“…should we retrieve the letter which has been lost or the sign which has been effaced, should we reconstruct the dissonant scale, we shall regain our authority in the world of the mind.”
Gerard De Nerval

A Void – post VI

Wikipedia can be great but it can also plant ideas and thoughts in your mind that might not have been there and as a result it clouds your thinking. For example the reference to A Void quotes from an article by an academic that argues that the void is the absence of the letter e, which in turn means that key words like mother and father in French cannot be uttered.

But there is a point at which two of Vowl’s friends realise they have the same father and refer to him as papa making you wonder. It also gets you thinking about how the absence of the letter in itself would become the void. There seem to be other issues here about hereditary curses and the coincidence of blood ties.

It has now entered the territory of an Agatha Christie novel in terms of there just being a few characters left standing, with one dropping dead with almost every other chapter. The police have arrived but they don’t seem to be getting anywhere and if anything face being sucked into the void along with everyone else. The only one who seems to be above the fray is Squaw the housekeeper and my money is on the key to the mystery being with her.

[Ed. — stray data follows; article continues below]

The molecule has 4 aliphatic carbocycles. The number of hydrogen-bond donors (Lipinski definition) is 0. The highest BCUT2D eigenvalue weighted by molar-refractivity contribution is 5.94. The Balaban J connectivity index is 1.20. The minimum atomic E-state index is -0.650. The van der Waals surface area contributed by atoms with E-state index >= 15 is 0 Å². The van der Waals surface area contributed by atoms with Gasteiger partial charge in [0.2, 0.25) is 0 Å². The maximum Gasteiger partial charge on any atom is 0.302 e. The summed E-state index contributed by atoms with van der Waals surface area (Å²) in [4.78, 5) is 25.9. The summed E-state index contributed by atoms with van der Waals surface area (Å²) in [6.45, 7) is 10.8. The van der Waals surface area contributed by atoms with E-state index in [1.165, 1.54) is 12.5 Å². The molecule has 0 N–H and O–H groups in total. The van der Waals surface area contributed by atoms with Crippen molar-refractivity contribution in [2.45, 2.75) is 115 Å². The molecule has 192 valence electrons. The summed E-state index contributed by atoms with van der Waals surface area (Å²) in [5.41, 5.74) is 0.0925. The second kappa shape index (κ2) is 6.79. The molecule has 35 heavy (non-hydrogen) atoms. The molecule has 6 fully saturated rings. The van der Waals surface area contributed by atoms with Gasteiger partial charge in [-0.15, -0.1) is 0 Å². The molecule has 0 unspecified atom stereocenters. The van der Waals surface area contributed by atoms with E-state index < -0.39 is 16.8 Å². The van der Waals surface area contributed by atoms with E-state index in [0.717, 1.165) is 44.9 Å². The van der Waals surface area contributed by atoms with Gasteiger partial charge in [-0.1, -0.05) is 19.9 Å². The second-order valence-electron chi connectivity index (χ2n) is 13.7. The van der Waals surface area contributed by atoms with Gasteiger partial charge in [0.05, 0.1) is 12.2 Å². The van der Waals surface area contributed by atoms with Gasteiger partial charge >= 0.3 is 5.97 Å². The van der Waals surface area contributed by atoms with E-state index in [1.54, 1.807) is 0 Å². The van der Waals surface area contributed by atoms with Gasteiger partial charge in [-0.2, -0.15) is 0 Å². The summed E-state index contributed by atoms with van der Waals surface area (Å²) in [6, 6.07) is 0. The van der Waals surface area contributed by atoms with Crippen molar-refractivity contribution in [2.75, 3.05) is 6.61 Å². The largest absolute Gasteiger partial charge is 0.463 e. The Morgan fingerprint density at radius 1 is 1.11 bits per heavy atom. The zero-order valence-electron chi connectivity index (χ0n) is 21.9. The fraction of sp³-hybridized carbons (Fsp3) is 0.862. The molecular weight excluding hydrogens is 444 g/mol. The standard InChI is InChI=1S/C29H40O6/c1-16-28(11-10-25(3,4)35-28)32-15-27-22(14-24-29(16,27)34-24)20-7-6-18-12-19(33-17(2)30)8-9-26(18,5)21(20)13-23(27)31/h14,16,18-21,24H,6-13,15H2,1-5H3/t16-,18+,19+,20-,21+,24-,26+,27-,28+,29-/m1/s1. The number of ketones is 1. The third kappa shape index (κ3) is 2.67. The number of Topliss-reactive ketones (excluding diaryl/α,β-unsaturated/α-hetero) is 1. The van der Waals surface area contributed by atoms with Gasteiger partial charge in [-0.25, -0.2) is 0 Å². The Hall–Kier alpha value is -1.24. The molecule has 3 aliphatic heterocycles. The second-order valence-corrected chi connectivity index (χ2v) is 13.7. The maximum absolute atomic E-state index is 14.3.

Tomorrow should tell…

A Void – post V

Although I am not going to pretend I know exactly what is going on this is starting to grip you because the mystery deepens and more people start dying.

As each character tells their stories the links between them start to unravel and family feuds and curses appear to be the driving force behind the deaths and disappearances. There are some mystical references that to be honest would require a little bit more reading around the subject to get to grips with.